SAS hero Chris Ryan bled from mouth after drinking nuclear waste water

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SAS veteran Chris Ryan has revealed the horrific injuries he suffered during his infamous seven-day desert escape mission in Iraq.

The former soldier was a member of the ill-fated Bravo Two Zero Mission, which was tasked with finding Scud missiles in Iraq in January 1991.

But soon after landing in the country, they were compromised and three of the eight squad members were killed.

A further four, including fellow author Andy McNab were captured and subjected to gruesome interrogation techniques, while Chris managed to escape.

He made SAS history with the subsequent 190 mile trek from the heart of Iraq to the Syrian border – but the incredible feat didn't come without its consequences.

Speaking to James English on his podcast, he recalled how it was only when he reached a police station in Syria that he realised the extent of his injuries.

“I’d lost 36 pounds in body weight in seven days. Lost all my toenails, all the blisters had turned septic; there was pus coming out of them,” Chris said.

“I had what you’d know as bedsores on the sides of my leg, my back, arms, elbows… And then if I squeezed my fingernails there was pus coming out of them.

“If I sucked in my mouth, [I could taste] blood. I had a blood disorder, damaged liver, damaged kidneys. I’d drank some water that had come from a chemical plant that was full of effluent. That had burnt my mouth."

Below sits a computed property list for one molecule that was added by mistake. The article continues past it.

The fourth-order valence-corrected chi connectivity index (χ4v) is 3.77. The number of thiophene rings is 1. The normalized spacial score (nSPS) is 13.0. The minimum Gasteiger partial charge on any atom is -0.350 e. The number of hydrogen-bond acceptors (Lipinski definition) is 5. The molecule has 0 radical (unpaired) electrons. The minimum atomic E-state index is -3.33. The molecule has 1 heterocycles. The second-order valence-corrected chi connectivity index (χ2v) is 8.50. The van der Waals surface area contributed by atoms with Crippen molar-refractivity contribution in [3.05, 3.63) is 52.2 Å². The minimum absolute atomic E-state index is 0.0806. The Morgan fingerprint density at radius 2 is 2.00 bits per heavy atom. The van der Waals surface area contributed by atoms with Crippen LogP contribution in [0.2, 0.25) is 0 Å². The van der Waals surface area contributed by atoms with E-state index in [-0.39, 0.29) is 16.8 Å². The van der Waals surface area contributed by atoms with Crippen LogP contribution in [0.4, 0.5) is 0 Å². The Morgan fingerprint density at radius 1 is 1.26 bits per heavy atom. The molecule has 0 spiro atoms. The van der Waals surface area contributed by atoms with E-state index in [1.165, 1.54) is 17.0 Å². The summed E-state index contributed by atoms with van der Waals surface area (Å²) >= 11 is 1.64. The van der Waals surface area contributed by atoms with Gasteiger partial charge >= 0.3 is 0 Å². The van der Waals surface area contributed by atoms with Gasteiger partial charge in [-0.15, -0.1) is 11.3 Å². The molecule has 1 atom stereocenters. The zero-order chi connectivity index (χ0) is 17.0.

Chris explained that the hardest element of his quest for survival was dealing with the cold. He remembered waking up “covered in snow” and described how two of his squadron died from hypothermia.

As it turned out, Chris’s 200 mile journey to Syria became the longest evade and escape mission in military history.

But, even once he had reached the Syrian border, the soldier’s struggles were not over. Chris explained that he was chased through the streets until he finally reached the police station, where a mock execution took place.

Finally rescued by secret police, Chris never returned to operational duties, and has since drawn on his experiences to become a successful author, penning fiction and non-fiction novels on combat.

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  • Military
  • Missiles
  • SAS

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